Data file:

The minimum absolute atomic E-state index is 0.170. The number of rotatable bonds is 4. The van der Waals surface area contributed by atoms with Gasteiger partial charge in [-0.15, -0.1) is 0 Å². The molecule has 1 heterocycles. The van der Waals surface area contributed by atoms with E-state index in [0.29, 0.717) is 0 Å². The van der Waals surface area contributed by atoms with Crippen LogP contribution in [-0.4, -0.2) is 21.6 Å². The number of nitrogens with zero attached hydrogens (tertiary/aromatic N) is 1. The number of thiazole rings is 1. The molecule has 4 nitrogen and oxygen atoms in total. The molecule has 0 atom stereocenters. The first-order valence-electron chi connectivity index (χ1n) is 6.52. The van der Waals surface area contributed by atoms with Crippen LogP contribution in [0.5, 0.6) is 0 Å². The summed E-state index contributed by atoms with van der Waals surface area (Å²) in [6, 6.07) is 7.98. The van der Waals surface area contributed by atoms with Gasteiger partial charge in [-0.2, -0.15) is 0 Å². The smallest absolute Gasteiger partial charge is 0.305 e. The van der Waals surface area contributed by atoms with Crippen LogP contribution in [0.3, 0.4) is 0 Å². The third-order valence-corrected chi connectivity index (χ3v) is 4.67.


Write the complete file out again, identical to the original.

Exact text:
The minimum absolute atomic E-state index is 0.170. The number of rotatable bonds is 4. The van der Waals surface area contributed by atoms with Gasteiger partial charge in [-0.15, -0.1) is 0 Å². The molecule has 1 heterocycles. The van der Waals surface area contributed by atoms with E-state index in [0.29, 0.717) is 0 Å². The van der Waals surface area contributed by atoms with Crippen LogP contribution in [-0.4, -0.2) is 21.6 Å². The number of nitrogens with zero attached hydrogens (tertiary/aromatic N) is 1. The number of thiazole rings is 1. The molecule has 4 nitrogen and oxygen atoms in total. The molecule has 0 atom stereocenters. The first-order valence-electron chi connectivity index (χ1n) is 6.52. The van der Waals surface area contributed by atoms with Crippen LogP contribution in [0.5, 0.6) is 0 Å². The summed E-state index contributed by atoms with van der Waals surface area (Å²) in [6, 6.07) is 7.98. The van der Waals surface area contributed by atoms with Gasteiger partial charge in [-0.2, -0.15) is 0 Å². The smallest absolute Gasteiger partial charge is 0.305 e. The van der Waals surface area contributed by atoms with Crippen LogP contribution in [0.3, 0.4) is 0 Å². The third-order valence-corrected chi connectivity index (χ3v) is 4.67.